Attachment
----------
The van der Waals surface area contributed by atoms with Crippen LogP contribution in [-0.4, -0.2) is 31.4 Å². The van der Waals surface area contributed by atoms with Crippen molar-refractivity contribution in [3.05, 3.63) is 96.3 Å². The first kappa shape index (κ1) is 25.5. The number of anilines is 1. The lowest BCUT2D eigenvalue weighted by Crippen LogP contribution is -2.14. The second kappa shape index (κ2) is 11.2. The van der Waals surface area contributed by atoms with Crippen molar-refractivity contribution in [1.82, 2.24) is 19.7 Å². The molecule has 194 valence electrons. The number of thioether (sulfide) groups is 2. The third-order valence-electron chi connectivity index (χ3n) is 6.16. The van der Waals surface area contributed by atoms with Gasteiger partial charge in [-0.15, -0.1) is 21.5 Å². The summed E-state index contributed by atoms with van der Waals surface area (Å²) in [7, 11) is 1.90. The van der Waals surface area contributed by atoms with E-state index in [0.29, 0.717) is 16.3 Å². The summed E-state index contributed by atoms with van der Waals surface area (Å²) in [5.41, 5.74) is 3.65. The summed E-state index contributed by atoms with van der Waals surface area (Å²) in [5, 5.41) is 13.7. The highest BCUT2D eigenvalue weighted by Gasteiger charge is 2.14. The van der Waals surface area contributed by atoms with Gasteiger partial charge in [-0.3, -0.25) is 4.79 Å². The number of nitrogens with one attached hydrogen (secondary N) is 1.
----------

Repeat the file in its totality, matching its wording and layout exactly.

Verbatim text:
The van der Waals surface area contributed by atoms with Crippen LogP contribution in [-0.4, -0.2) is 31.4 Å². The van der Waals surface area contributed by atoms with Crippen molar-refractivity contribution in [3.05, 3.63) is 96.3 Å². The first kappa shape index (κ1) is 25.5. The number of anilines is 1. The lowest BCUT2D eigenvalue weighted by Crippen LogP contribution is -2.14. The second kappa shape index (κ2) is 11.2. The van der Waals surface area contributed by atoms with Crippen molar-refractivity contribution in [1.82, 2.24) is 19.7 Å². The molecule has 194 valence electrons. The number of thioether (sulfide) groups is 2. The third-order valence-electron chi connectivity index (χ3n) is 6.16. The van der Waals surface area contributed by atoms with Gasteiger partial charge in [-0.15, -0.1) is 21.5 Å². The summed E-state index contributed by atoms with van der Waals surface area (Å²) in [7, 11) is 1.90. The van der Waals surface area contributed by atoms with E-state index in [0.29, 0.717) is 16.3 Å². The summed E-state index contributed by atoms with van der Waals surface area (Å²) in [5.41, 5.74) is 3.65. The summed E-state index contributed by atoms with van der Waals surface area (Å²) in [5, 5.41) is 13.7. The highest BCUT2D eigenvalue weighted by Gasteiger charge is 2.14. The van der Waals surface area contributed by atoms with Gasteiger partial charge in [-0.3, -0.25) is 4.79 Å². The number of nitrogens with one attached hydrogen (secondary N) is 1.